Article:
A visit to Bronze Fields

Posted by on May 6, 2016

We had an exceptional meeting on the 6th May at Robert Leggat’s foundry near Plettenberg Bay. For many of us it was the first time that we’ve seen how bronze is prepared for casting, how the pouring is done in the ceramic molds and finally  the knocking  off of the ceramic molds to unveil the bronze castings.

Photo: Veronica de Voogt

Photo: Veronica de Voogt

Photo: Veronica de Voogt

Photo: Veronica de Voogt

 

Rober Leggat and Pamela Webber. Photo: Veronica de Voogt

Robert Leggat and Pamela Webber. Photo: Veronica de Voogt

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leggat-2aRobert Leggat’s creativity is inspiring; he has the ability to see art in material that the man in the street will regard as junk. He created an awe inspiring sculpture of a horse from  old shredded tyres that he collected from roadsides, ‘reclaimed’ animal snares were used for the beautiful leopard sculpture that graces the lawn near his studio. His bronze birds and wildlife sculptures grace many corporate buildings and private collections.

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Robert Leggat’s attention to detail is exceptional and the ability to capture the essence of his subject involves long hours observing, drawing and sketching from life plus the use of taxidermic examples borrowed from collections and museums. This enables him to produce anatomically correct pieces of great sensitivity with realistic depiction of textures and natural forms. His enquiring mind coupled with a natural inquisitiveness, inventiveness and a sense of fun gives his work uniqueness not often found in the bronze medium.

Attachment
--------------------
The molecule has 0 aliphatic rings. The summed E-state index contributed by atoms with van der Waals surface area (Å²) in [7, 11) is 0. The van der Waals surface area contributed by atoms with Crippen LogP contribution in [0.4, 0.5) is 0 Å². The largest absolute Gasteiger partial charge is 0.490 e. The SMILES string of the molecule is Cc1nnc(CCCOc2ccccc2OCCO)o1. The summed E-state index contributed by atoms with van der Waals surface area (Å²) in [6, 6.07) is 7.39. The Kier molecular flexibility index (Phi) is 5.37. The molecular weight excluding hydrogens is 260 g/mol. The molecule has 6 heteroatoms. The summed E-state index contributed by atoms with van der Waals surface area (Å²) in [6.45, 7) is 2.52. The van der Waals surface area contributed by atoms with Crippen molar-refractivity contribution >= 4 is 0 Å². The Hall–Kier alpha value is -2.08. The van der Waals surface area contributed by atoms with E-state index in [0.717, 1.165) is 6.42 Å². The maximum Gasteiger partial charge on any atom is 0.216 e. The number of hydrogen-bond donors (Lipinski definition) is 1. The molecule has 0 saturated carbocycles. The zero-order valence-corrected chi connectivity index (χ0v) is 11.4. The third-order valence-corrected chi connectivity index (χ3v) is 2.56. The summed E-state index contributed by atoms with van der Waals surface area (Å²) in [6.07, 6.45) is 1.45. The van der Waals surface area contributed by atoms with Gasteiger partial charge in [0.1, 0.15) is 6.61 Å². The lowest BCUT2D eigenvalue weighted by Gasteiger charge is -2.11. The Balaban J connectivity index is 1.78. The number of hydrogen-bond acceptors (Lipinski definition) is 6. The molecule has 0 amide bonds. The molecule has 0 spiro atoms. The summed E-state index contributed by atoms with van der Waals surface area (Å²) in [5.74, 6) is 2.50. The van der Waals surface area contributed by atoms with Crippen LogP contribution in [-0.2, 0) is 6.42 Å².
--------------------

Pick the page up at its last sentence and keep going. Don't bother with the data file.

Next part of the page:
In 2006 Robert started his own foundry “Bronze Fields Foundry” on a smallholding on the outskirts of Plettenberg Bay in the Western Cape. It must be emphasised that he does not delegate any of the complicated processes involved in creating a bronze and is personally involved from the start to the finish – the drawing; creating a maquette; building an armature which is the internal framework to support the sculpture; casting the sculpture using the lost wax method (cire perdu) and finally, the patination. Robert works in various mediums, combining bronze, silver and stainless steel with great skill. He often incorporates semi-precious stones and uses diverse mediums for the base of his sculptures.

We were indeed very privileged to witness such talent in action. Thank you, Robbie!

 

 

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